(Mr Wilson) I would very much support that, Mr Chairman. It seems to me there is an issue of resources which we are not here to discuss but there is an enormous problem out there, much larger than I think people imagine or are comfortable to accept. Certainly that is the case if one looks at prevalence rates of child's mental health problems in the community. So that is an issue. There is a great deal of change going on, certainly in our field over the last two, three, four years. I take the point that clinicians have a part to play in this broad field of mental health, but there are many non-clinicians who have a key part to play and I think this has been well embraced by the initiatives I have already referred to which do, it seems to me, have an opportunity to progress. There is a lot of scope too, if I may say so, for more circumscribed local initiatives bringing the various agencies together. For example, in the proposed health action zones and in education action zones, or indeed in the youth offender teams. These are all new initiatives which seem to me to be pointing in the direction of change where, in a more circumscribed way around specific communities, there is going to be more and more of a requirement for different agencies to come together to deal with specific problems. This seems to me to be manageable, feasible, better-targeted.

  509. Can I ask Young Minds, would you see services for the people you are concerned with sitting with the primary care groups, with acute trusts, community trusts, combined trusts, or special mental health trusts?
  (Ms Morley) What we would say is not specialist mental health trusts because they sit more appropriately with children's services. There is a real debate to be had about how the specialist services which relate to children's mental health link to the generic services which are so critically important at tier one. I think that is more about how those services are commissioned than any structure, although I think the structural changes need to be debated.

  510. But the commissioning depends on your structure, because your structure determines who has the money.
  (Ms Morley) What I was going to say was that what we see at the moment is that health authorities will commission a child and adolescent mental health service for specialist services, what is not necessarily commissioned within that is the ability of those specialist services to support the people at tier one, support the GPs, the teachers, the social workers, et cetera, so you find that a lot of really quite troubled children are being managed at the tier one level by people who desperately need specialist support which they cannot access. What you find when you pick into it is that the specialists do not have the time and nothing has been purchased by the health authority which gives them the time. I think that is something which needs to be recognised. There will never be, in my view, the way I see it at the moment, a possibility of sweeping all those tier one services and the children's specialist mental health services into one trust, the way things are structured at the moment because it would not be appropriate, but there has to be a much better link between the special tier and the front-line workers so that the front-line workers know what they are looking at. It comes back to Peter's point about the importance of training, so they know what they are looking at, they know what services there are to support the various very troubled children they are dealing with, and that those services are there in sufficient quantity to be able to respond.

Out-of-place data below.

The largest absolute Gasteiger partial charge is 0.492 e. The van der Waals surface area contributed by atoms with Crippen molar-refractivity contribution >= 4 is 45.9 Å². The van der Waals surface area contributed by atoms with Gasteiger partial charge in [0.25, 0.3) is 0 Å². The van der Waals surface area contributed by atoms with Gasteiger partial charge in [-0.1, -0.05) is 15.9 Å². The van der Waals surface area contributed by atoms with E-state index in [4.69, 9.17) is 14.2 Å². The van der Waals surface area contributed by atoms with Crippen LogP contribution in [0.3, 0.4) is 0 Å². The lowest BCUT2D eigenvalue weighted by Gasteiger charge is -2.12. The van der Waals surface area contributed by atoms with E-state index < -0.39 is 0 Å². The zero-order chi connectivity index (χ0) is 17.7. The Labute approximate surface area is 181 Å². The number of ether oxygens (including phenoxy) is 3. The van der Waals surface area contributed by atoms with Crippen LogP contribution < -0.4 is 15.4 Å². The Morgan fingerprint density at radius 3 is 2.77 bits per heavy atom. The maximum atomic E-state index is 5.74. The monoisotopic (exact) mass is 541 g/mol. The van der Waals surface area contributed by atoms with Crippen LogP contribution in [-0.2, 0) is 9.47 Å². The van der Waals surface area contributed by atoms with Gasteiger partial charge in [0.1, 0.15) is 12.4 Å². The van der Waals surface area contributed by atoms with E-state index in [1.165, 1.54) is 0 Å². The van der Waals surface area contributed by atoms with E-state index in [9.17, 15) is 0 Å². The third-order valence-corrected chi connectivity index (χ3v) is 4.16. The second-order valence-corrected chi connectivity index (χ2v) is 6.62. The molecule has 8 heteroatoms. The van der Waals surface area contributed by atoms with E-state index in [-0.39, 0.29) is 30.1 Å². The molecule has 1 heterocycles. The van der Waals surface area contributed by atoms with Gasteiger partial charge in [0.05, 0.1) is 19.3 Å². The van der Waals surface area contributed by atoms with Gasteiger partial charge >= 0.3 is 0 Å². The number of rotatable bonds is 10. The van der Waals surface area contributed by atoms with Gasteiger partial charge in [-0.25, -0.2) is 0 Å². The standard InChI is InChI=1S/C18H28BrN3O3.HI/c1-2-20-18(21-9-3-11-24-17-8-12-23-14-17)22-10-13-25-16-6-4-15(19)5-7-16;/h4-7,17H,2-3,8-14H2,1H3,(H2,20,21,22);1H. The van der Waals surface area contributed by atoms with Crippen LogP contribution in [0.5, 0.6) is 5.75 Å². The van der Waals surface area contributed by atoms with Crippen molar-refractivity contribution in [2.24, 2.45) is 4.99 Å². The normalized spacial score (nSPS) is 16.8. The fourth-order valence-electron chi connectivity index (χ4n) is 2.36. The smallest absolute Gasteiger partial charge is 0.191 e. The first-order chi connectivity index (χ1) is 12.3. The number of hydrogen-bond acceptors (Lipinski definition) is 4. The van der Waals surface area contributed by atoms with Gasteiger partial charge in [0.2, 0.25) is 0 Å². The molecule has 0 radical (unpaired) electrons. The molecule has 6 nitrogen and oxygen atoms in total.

Julia Drown

  511. I wonder if Young Minds could clarify? Is what you are recommending that there is not any need for structural change but that there is a need for a bigger emphasis on communication, education, services and health authorities are all taking a wider responsibility for all groups of children and mental health is a particular group for concern within that?
  (Ms Morley) I think that would be our broad position but I do think it is worth looking at the development of a more co-ordinated and preferably singly-line managed specialist service. For example, social workers who are seconded into the Child and Family Consultation Service, any other staff from education who might be seconded on, need to be more clearly seen as part of that team as opposed to part of social services or education.

  512. As part of the health team?